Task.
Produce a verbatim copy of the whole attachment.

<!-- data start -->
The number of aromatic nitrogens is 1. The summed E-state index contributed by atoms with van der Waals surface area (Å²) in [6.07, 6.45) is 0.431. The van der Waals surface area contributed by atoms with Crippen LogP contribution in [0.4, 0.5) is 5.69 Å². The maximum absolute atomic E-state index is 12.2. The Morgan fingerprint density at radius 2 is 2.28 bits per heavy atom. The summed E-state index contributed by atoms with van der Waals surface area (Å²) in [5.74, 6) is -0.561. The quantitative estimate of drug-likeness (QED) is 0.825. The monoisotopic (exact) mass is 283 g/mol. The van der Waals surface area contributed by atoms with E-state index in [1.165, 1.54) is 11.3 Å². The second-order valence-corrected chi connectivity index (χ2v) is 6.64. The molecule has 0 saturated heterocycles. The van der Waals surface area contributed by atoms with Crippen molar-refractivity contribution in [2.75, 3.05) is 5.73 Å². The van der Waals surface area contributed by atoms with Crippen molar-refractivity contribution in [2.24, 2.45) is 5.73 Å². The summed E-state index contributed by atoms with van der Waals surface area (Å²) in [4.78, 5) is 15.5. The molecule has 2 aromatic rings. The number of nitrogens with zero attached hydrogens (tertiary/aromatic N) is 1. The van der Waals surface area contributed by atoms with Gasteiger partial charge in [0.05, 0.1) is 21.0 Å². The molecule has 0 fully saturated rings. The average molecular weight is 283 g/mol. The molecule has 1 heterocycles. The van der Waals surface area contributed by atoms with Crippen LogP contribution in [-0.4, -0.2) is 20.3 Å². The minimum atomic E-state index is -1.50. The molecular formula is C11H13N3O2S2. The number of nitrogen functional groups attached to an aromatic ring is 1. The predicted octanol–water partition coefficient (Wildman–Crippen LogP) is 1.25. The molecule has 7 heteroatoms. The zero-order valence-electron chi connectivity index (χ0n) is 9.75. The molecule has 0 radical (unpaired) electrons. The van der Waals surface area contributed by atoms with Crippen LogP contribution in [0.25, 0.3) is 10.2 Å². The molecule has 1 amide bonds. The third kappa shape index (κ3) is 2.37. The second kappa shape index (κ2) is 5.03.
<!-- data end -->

The number of aromatic nitrogens is 1. The summed E-state index contributed by atoms with van der Waals surface area (Å²) in [6.07, 6.45) is 0.431. The van der Waals surface area contributed by atoms with Crippen LogP contribution in [0.4, 0.5) is 5.69 Å². The maximum absolute atomic E-state index is 12.2. The Morgan fingerprint density at radius 2 is 2.28 bits per heavy atom. The summed E-state index contributed by atoms with van der Waals surface area (Å²) in [5.74, 6) is -0.561. The quantitative estimate of drug-likeness (QED) is 0.825. The monoisotopic (exact) mass is 283 g/mol. The van der Waals surface area contributed by atoms with E-state index in [1.165, 1.54) is 11.3 Å². The second-order valence-corrected chi connectivity index (χ2v) is 6.64. The molecule has 0 saturated heterocycles. The van der Waals surface area contributed by atoms with Crippen molar-refractivity contribution in [2.75, 3.05) is 5.73 Å². The van der Waals surface area contributed by atoms with Crippen molar-refractivity contribution in [2.24, 2.45) is 5.73 Å². The summed E-state index contributed by atoms with van der Waals surface area (Å²) in [4.78, 5) is 15.5. The molecule has 2 aromatic rings. The number of nitrogens with zero attached hydrogens (tertiary/aromatic N) is 1. The van der Waals surface area contributed by atoms with Gasteiger partial charge in [0.05, 0.1) is 21.0 Å². The molecule has 0 fully saturated rings. The average molecular weight is 283 g/mol. The molecule has 1 heterocycles. The van der Waals surface area contributed by atoms with Crippen LogP contribution in [-0.4, -0.2) is 20.3 Å². The minimum atomic E-state index is -1.50. The molecular formula is C11H13N3O2S2. The number of nitrogen functional groups attached to an aromatic ring is 1. The predicted octanol–water partition coefficient (Wildman–Crippen LogP) is 1.25. The molecule has 7 heteroatoms. The zero-order valence-electron chi connectivity index (χ0n) is 9.75. The molecule has 0 radical (unpaired) electrons. The van der Waals surface area contributed by atoms with Crippen LogP contribution in [0.25, 0.3) is 10.2 Å². The molecule has 1 amide bonds. The third kappa shape index (κ3) is 2.37. The second kappa shape index (κ2) is 5.03.